Rating: PG-13 tasteless situations and language
Run Time: 1 hour, 40 minutes
Victor/Victoria and Some Like It Hot it ain’t, and the inevitable comparisons won’t be pretty. Could it be that comedienne Nia Vardalos (My Big Fat Greek Wedding) is just a great big flash in the pan?
has played out on many a screen; Connie and Carla (Vardalos and Toni Collette)
the duo head to
Only in the movies: Connie and Carla become the unexpected toasts of the underground cabaret circuit, a cross-dressing smash. One bad musical number segues into another, showcasing the flamboyant duo as poster children for struggling drag queens everywhere.
Gender-bender obstacle 101; girl playing guy playing girl falls for guy and yearns to prove she’s a girl. In this case the lucky guy is hunky Jeff (David Duchovny), the straight brother of one of the chorus line who’s at a loss to fathom the attraction.
With the mafia hot on their heels and their sexes blurring beyond recognition, the “girls” assuage their guilty consciences by offering up meaningful advice -- in this case lectures on body image and the importance of believing in yourself. Subplot piles on subplot, leaving a train wreck of a finale in its wake (with a cameo by Debbie Reynolds, no less).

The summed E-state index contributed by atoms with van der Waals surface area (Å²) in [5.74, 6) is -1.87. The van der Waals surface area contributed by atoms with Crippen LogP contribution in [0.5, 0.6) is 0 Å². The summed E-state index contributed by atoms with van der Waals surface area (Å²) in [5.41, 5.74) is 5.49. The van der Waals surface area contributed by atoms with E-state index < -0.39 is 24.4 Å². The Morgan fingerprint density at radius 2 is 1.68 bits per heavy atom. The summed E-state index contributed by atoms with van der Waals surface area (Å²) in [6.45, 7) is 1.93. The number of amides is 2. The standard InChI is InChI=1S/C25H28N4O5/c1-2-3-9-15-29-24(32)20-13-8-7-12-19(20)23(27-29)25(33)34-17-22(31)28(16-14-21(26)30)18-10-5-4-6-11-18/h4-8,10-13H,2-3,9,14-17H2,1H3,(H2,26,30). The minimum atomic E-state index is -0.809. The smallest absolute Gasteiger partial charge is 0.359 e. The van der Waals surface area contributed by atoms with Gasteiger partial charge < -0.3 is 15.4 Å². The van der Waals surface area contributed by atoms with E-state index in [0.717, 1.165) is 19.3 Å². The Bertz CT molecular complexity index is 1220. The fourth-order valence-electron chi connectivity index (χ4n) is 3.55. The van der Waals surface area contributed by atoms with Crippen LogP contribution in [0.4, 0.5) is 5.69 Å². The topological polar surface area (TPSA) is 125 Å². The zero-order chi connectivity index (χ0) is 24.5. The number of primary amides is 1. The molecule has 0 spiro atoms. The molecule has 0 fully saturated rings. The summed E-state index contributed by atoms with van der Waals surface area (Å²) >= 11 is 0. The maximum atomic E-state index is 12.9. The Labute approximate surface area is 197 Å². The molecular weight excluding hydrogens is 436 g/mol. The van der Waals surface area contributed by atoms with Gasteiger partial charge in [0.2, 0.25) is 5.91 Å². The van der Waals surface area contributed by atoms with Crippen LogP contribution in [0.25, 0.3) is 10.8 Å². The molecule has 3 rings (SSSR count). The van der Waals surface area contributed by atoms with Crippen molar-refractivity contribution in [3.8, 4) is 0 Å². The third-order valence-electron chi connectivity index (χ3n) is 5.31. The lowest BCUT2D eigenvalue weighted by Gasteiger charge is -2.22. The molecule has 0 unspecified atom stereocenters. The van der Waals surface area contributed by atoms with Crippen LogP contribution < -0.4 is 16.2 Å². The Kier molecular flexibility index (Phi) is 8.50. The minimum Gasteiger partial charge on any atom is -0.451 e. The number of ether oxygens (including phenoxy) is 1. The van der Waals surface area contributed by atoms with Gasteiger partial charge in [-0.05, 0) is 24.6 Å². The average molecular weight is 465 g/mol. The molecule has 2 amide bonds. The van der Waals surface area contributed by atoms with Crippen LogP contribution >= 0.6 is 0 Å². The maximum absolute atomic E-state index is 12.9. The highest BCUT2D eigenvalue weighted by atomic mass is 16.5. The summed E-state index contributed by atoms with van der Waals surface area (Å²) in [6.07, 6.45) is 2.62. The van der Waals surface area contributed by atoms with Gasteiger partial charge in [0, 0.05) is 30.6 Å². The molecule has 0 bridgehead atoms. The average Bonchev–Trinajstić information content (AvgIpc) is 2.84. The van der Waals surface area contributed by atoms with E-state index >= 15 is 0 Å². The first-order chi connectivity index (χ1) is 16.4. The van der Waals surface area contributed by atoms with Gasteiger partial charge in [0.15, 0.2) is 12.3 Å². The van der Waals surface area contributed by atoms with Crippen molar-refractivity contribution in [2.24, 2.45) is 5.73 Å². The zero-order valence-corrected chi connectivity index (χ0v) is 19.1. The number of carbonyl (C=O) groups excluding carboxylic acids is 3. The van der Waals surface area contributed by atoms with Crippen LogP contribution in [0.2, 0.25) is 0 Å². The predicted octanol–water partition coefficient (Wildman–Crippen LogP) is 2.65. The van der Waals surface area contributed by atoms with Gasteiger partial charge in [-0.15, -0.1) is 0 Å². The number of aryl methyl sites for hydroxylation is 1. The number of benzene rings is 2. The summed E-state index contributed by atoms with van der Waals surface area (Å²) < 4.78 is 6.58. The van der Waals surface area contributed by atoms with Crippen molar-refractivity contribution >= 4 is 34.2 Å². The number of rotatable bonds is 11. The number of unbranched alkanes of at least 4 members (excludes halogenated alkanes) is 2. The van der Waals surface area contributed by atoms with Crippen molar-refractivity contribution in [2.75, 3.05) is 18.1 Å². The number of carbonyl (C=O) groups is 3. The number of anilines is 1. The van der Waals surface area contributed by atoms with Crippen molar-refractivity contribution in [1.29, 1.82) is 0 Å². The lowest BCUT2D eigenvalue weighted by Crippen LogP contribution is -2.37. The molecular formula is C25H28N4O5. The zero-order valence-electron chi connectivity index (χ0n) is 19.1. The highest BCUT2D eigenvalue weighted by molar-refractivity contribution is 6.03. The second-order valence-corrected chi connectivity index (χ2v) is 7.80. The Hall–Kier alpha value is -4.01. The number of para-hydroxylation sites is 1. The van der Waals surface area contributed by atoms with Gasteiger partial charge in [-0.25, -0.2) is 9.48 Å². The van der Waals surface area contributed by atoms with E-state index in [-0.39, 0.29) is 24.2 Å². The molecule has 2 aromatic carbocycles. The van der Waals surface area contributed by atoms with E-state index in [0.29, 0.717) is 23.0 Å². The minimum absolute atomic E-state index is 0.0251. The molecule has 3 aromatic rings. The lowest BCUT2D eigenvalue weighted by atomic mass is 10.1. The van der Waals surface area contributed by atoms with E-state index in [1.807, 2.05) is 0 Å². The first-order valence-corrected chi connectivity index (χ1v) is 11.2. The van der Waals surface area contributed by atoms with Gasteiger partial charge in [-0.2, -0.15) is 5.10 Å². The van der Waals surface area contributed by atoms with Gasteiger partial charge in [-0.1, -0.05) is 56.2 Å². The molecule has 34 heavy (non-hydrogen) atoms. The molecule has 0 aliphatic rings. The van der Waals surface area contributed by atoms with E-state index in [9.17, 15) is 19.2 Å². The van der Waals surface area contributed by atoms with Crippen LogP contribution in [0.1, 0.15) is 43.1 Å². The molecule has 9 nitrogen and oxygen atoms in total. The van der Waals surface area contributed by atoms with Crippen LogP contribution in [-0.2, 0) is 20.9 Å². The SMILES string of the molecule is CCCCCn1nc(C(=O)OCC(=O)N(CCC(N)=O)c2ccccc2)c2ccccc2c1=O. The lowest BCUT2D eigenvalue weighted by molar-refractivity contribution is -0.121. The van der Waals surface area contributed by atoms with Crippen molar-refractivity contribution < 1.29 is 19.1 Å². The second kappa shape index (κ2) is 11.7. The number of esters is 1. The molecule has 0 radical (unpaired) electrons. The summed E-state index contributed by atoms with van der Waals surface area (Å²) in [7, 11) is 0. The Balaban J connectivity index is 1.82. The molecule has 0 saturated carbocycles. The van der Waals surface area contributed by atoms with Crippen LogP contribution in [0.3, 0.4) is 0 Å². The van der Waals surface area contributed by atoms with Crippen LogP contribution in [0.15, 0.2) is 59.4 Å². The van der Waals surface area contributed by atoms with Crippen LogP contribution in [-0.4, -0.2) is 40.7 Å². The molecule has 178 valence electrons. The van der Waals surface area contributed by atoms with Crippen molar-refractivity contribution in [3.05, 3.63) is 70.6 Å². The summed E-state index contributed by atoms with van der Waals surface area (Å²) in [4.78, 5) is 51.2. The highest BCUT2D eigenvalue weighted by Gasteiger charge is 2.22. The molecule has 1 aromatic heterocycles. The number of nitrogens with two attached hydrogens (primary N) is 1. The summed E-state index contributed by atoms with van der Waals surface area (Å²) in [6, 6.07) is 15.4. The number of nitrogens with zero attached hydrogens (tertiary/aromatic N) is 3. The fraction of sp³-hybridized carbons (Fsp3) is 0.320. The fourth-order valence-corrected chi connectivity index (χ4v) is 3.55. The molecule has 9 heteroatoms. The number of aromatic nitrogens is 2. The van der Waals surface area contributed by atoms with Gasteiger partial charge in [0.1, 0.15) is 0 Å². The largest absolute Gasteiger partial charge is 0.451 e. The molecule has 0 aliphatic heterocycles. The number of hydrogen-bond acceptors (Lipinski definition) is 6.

Connie is harmless enough; chock full of tasteless innuendo and the occasionally witty zinger. The project has crowd-pleaser written all over it, but it’s that brand of smirky, trying-too-hard entertainment that reeks of desperation.
Vardalos over-plays her hand, attempting to lap up a little residual Greek Wedding glory. The talented Collette is once again relegated to second-fiddle, and the normally intelligent Duchovny could use his time a lot more productively.